Carthage: changelog and testnet
We are happy to announce a new protocol proposal code-named Carthage,
developed together with Cryptium Labs.
After the feature rich Babylon, Carthage is a much needed housekeeping
Carthage contains exclusively fixes and small improvements across the
board, the more relevant being a corrected formula for rewards.
The only “novelty” is an increase in the gas limit which will allow to
execute more smart contracts.
A testnet called
has already been running Babylon since last week and will amend to
Carthage in the next days to simulate a protocol migration.
We encourage users and developers to join the testnet and the discussion
on the tezos-backing slack.
As usual refer to the protocol documentation
page for more
details and for the full
As promised in our previous post,
in order to give the community time to review and discuss this
proposal, we are not injecting it ourself but we are simply providing
Any baker supportive of this proposal can inject it following the
Getting the source code of the proposals
The source code of this proposal is available in
this tar archive.
To compute the hash, you can use the
follows. The result should be
mkdir proposal && cd proposal
curl https://blog.nomadic-labs.com/files/carthage_006_PtCartha.tar | tar -x
tezos-protocol-compiler -hash-only carthage_006_PtCartha/lib_protocol
If you want to directly investigate how Carthage differs from the current
protocol, you can use
diff against folder
proto_005_PsBabyM1 of the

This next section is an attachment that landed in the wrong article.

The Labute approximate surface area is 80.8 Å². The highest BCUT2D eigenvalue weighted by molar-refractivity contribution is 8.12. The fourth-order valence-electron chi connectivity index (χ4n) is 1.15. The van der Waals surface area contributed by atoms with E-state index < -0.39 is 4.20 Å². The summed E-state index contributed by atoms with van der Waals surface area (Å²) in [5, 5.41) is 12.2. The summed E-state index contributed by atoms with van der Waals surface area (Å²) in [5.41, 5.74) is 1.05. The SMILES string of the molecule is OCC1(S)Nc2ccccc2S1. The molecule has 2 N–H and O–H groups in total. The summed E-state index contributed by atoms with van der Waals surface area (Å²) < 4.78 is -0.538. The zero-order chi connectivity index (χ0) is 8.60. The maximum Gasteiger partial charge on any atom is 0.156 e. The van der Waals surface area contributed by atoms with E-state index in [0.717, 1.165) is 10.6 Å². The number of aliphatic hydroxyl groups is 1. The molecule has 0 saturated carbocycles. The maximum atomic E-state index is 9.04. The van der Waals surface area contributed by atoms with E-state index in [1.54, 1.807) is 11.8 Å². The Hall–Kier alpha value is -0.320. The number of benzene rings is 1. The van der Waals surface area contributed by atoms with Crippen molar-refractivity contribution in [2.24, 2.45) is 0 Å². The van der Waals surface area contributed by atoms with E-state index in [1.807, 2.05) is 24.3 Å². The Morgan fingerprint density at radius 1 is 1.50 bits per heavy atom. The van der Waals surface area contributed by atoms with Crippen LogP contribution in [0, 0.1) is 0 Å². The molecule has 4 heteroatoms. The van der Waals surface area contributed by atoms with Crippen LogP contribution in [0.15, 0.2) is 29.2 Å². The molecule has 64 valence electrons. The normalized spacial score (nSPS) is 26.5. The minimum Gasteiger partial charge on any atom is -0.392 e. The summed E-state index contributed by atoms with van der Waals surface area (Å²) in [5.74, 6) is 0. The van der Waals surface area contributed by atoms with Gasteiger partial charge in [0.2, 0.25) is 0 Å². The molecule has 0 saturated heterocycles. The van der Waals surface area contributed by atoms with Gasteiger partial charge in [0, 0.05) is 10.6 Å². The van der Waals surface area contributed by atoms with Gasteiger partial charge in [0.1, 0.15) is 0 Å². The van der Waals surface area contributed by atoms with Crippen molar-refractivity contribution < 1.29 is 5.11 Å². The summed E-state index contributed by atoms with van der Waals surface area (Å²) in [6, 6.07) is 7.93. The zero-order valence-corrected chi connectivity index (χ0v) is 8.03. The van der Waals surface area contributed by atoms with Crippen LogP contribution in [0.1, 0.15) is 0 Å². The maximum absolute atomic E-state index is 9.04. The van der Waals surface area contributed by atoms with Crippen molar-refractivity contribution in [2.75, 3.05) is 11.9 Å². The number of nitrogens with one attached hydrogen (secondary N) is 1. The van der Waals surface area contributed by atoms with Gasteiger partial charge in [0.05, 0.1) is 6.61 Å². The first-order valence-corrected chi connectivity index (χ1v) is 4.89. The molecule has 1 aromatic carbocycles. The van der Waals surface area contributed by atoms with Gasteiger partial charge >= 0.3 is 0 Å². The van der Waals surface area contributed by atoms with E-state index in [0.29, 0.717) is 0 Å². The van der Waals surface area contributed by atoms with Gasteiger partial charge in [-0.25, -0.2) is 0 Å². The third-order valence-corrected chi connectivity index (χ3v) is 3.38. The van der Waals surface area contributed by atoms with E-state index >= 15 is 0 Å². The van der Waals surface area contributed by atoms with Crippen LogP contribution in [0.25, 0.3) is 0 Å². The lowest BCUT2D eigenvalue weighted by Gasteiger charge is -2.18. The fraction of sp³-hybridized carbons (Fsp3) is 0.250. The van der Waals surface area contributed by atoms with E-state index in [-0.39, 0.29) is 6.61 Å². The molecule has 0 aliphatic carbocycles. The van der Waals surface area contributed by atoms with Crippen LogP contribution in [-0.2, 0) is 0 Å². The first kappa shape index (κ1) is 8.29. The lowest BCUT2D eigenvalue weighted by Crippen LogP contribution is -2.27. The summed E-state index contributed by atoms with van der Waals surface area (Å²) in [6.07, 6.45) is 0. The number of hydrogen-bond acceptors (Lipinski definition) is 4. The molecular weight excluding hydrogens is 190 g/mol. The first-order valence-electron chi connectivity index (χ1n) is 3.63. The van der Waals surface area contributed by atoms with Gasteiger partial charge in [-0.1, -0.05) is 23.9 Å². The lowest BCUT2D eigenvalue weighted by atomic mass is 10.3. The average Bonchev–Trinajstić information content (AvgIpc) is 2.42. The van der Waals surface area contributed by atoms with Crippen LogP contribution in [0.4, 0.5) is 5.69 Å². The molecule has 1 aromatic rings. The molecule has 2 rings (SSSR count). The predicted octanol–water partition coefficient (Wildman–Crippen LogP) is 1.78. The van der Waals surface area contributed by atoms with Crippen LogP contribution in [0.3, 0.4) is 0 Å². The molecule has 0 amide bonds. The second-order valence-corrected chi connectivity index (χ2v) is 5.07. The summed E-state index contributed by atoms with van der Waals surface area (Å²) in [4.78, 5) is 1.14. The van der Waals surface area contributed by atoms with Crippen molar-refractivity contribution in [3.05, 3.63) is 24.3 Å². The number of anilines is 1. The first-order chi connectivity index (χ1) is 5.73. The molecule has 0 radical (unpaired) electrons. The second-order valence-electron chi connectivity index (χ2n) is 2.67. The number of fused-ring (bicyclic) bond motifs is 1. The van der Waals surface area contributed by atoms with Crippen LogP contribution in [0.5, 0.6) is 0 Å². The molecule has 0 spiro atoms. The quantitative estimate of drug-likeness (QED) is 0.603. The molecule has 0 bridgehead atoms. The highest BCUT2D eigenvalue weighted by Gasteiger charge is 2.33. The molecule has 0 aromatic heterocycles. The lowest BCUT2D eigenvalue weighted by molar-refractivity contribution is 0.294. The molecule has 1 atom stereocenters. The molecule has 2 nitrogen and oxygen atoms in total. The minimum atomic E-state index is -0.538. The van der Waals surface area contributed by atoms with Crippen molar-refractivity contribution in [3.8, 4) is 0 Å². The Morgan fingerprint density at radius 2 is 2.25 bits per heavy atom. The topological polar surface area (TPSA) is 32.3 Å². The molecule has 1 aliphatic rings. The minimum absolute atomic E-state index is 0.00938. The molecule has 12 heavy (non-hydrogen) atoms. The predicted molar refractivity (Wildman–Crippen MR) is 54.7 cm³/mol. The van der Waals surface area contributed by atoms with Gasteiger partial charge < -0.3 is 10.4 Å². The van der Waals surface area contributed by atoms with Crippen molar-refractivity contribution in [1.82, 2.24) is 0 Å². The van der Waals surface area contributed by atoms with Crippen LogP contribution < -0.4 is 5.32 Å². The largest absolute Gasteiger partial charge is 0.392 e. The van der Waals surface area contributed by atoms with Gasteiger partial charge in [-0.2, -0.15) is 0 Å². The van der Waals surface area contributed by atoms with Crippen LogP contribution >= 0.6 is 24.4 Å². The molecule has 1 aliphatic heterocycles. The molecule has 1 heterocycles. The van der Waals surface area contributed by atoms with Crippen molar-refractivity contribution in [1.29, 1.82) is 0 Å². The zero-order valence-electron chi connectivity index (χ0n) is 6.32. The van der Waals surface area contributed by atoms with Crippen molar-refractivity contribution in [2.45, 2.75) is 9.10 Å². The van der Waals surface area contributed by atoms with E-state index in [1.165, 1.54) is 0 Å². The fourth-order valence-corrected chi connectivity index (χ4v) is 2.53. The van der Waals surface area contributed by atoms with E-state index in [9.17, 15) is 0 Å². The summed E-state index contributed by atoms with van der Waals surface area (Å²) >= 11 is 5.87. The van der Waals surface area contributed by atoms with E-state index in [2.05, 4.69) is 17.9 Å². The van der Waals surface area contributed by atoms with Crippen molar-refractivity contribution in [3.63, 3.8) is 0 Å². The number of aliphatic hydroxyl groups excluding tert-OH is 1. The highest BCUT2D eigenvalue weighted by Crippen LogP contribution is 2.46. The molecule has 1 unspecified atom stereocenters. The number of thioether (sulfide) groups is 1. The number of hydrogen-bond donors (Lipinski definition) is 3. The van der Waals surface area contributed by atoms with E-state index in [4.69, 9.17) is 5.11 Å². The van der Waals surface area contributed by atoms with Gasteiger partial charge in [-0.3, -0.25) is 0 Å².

mainnet source code. All the changes should be the ones detailed in the changes
section, except for the removal of the single use migration code from
the previous upgrade (from
Injecting the proposal
Any active baker can inject the proposal by simply downloading the
code, injecting it in a running mainnet node with
and using the
submit command of
$ tezos-admin-client inject protocol carthage_006_PtCartha/lib_protocol
Injected protocol PtCarthavAMoXqbjBPVgDCRd5LgT7qqKWUPXnYii3xCaHRBMfHH successfully
$ tezos-admin-client list protocols
$ tezos-client submit proposals for <delegate> PtCarthavAMo
Lessons Learned from the Babylon Protocol Upgrade: A Retrospective
Babylon (aka protocol 005), the second Tezos protocol amendment jointly developed by Nomadic Labs and Cryptium Labs, was successfully activated on block 655361. Since then, we’ve continued analysing and monitoring the new features, but have also engaged in a deeper reflection on the upgrade process from its development period, pre-injection, to the period following the activation. This article summarises the lessons learned in five parts: the development of Babylon, the proposal period, continued testing during...